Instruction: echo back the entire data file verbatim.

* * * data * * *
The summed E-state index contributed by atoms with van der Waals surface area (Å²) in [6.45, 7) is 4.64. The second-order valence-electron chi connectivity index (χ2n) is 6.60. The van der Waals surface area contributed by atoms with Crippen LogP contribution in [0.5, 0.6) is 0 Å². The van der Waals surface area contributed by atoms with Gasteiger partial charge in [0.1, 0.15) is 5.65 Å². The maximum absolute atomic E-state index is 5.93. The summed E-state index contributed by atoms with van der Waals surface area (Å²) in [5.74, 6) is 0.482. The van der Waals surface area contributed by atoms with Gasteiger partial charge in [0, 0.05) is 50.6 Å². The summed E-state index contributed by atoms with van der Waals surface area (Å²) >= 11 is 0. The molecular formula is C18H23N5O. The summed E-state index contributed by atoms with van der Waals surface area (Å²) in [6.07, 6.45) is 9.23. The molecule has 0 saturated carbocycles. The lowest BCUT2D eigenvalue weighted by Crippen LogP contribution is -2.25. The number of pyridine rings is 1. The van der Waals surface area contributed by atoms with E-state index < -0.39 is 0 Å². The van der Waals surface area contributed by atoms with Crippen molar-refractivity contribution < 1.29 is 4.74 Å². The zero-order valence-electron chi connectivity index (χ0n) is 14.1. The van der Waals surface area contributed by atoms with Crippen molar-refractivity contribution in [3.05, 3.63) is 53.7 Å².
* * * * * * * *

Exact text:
The summed E-state index contributed by atoms with van der Waals surface area (Å²) in [6.45, 7) is 4.64. The second-order valence-electron chi connectivity index (χ2n) is 6.60. The van der Waals surface area contributed by atoms with Crippen LogP contribution in [0.5, 0.6) is 0 Å². The van der Waals surface area contributed by atoms with Gasteiger partial charge in [0.1, 0.15) is 5.65 Å². The maximum absolute atomic E-state index is 5.93. The summed E-state index contributed by atoms with van der Waals surface area (Å²) in [5.74, 6) is 0.482. The van der Waals surface area contributed by atoms with Gasteiger partial charge in [0, 0.05) is 50.6 Å². The summed E-state index contributed by atoms with van der Waals surface area (Å²) >= 11 is 0. The molecular formula is C18H23N5O. The summed E-state index contributed by atoms with van der Waals surface area (Å²) in [6.07, 6.45) is 9.23. The molecule has 0 saturated carbocycles. The lowest BCUT2D eigenvalue weighted by Crippen LogP contribution is -2.25. The number of pyridine rings is 1. The van der Waals surface area contributed by atoms with E-state index < -0.39 is 0 Å². The van der Waals surface area contributed by atoms with Crippen molar-refractivity contribution < 1.29 is 4.74 Å². The zero-order valence-electron chi connectivity index (χ0n) is 14.1. The van der Waals surface area contributed by atoms with Crippen molar-refractivity contribution in [3.05, 3.63) is 53.7 Å².